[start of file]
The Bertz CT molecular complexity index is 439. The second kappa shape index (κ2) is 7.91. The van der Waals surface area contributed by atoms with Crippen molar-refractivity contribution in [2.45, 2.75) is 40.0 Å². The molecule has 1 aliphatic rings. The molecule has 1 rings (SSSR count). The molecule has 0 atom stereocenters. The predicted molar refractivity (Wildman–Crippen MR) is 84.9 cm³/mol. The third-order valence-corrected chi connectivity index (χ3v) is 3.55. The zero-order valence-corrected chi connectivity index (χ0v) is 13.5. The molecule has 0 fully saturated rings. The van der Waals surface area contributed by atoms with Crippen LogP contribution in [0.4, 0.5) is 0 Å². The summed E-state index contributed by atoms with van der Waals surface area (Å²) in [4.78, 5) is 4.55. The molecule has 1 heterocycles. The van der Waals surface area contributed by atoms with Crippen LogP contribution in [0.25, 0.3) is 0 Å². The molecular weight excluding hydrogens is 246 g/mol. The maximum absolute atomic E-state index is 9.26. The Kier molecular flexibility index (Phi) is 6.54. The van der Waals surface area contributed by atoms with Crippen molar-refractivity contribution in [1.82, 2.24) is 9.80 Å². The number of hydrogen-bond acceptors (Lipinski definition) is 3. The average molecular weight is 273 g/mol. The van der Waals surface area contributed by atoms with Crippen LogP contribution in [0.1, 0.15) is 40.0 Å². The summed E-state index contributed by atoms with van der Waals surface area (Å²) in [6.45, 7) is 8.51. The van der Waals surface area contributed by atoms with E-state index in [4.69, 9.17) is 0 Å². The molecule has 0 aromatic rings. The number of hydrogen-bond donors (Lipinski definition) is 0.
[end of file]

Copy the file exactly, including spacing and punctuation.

The Bertz CT molecular complexity index is 439. The second kappa shape index (κ2) is 7.91. The van der Waals surface area contributed by atoms with Crippen molar-refractivity contribution in [2.45, 2.75) is 40.0 Å². The molecule has 1 aliphatic rings. The molecule has 1 rings (SSSR count). The molecule has 0 atom stereocenters. The predicted molar refractivity (Wildman–Crippen MR) is 84.9 cm³/mol. The third-order valence-corrected chi connectivity index (χ3v) is 3.55. The zero-order valence-corrected chi connectivity index (χ0v) is 13.5. The molecule has 0 fully saturated rings. The van der Waals surface area contributed by atoms with Crippen LogP contribution in [0.4, 0.5) is 0 Å². The summed E-state index contributed by atoms with van der Waals surface area (Å²) in [4.78, 5) is 4.55. The molecule has 1 heterocycles. The van der Waals surface area contributed by atoms with Crippen LogP contribution in [0.25, 0.3) is 0 Å². The molecular weight excluding hydrogens is 246 g/mol. The maximum absolute atomic E-state index is 9.26. The Kier molecular flexibility index (Phi) is 6.54. The van der Waals surface area contributed by atoms with Crippen molar-refractivity contribution in [1.82, 2.24) is 9.80 Å². The number of hydrogen-bond acceptors (Lipinski definition) is 3. The average molecular weight is 273 g/mol. The van der Waals surface area contributed by atoms with Crippen LogP contribution in [0.1, 0.15) is 40.0 Å². The summed E-state index contributed by atoms with van der Waals surface area (Å²) in [6.45, 7) is 8.51. The van der Waals surface area contributed by atoms with E-state index in [4.69, 9.17) is 0 Å². The molecule has 0 aromatic rings. The number of hydrogen-bond donors (Lipinski definition) is 0.